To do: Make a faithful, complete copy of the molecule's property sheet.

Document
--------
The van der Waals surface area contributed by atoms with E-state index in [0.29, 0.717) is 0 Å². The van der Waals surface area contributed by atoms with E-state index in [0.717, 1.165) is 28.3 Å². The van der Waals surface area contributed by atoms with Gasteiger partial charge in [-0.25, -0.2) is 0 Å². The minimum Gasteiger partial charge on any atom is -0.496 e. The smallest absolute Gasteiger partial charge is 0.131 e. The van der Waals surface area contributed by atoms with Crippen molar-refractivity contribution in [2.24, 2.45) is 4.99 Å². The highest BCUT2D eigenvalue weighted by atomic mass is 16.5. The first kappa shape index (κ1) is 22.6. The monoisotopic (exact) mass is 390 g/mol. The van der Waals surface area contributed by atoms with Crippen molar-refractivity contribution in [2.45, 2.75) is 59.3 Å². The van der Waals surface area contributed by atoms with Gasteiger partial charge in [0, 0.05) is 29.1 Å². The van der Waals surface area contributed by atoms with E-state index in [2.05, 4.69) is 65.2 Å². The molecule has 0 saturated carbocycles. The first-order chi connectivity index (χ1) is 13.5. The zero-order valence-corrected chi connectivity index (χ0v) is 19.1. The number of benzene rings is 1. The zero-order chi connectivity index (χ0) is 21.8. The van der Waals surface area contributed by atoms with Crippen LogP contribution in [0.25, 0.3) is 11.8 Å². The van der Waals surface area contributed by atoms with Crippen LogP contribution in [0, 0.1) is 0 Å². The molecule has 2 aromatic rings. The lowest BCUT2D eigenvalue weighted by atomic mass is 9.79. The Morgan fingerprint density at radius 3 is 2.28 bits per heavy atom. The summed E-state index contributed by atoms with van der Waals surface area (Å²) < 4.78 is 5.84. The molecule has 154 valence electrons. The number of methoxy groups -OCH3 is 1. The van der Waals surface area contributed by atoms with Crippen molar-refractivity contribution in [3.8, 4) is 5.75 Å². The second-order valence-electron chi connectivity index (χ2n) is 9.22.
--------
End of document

The van der Waals surface area contributed by atoms with E-state index in [0.29, 0.717) is 0 Å². The van der Waals surface area contributed by atoms with E-state index in [0.717, 1.165) is 28.3 Å². The van der Waals surface area contributed by atoms with Gasteiger partial charge in [-0.25, -0.2) is 0 Å². The minimum Gasteiger partial charge on any atom is -0.496 e. The smallest absolute Gasteiger partial charge is 0.131 e. The van der Waals surface area contributed by atoms with Crippen molar-refractivity contribution in [2.24, 2.45) is 4.99 Å². The highest BCUT2D eigenvalue weighted by atomic mass is 16.5. The first kappa shape index (κ1) is 22.6. The monoisotopic (exact) mass is 390 g/mol. The van der Waals surface area contributed by atoms with Crippen molar-refractivity contribution in [2.45, 2.75) is 59.3 Å². The van der Waals surface area contributed by atoms with Gasteiger partial charge in [0, 0.05) is 29.1 Å². The van der Waals surface area contributed by atoms with E-state index in [2.05, 4.69) is 65.2 Å². The molecule has 0 saturated carbocycles. The first-order chi connectivity index (χ1) is 13.5. The zero-order valence-corrected chi connectivity index (χ0v) is 19.1. The number of benzene rings is 1. The zero-order chi connectivity index (χ0) is 21.8. The van der Waals surface area contributed by atoms with Crippen LogP contribution in [0.25, 0.3) is 11.8 Å². The van der Waals surface area contributed by atoms with Crippen LogP contribution in [0, 0.1) is 0 Å². The molecule has 2 aromatic rings. The lowest BCUT2D eigenvalue weighted by atomic mass is 9.79. The Morgan fingerprint density at radius 3 is 2.28 bits per heavy atom. The summed E-state index contributed by atoms with van der Waals surface area (Å²) < 4.78 is 5.84. The molecule has 154 valence electrons. The number of methoxy groups -OCH3 is 1. The van der Waals surface area contributed by atoms with Crippen molar-refractivity contribution in [3.8, 4) is 5.75 Å². The second-order valence-electron chi connectivity index (χ2n) is 9.22.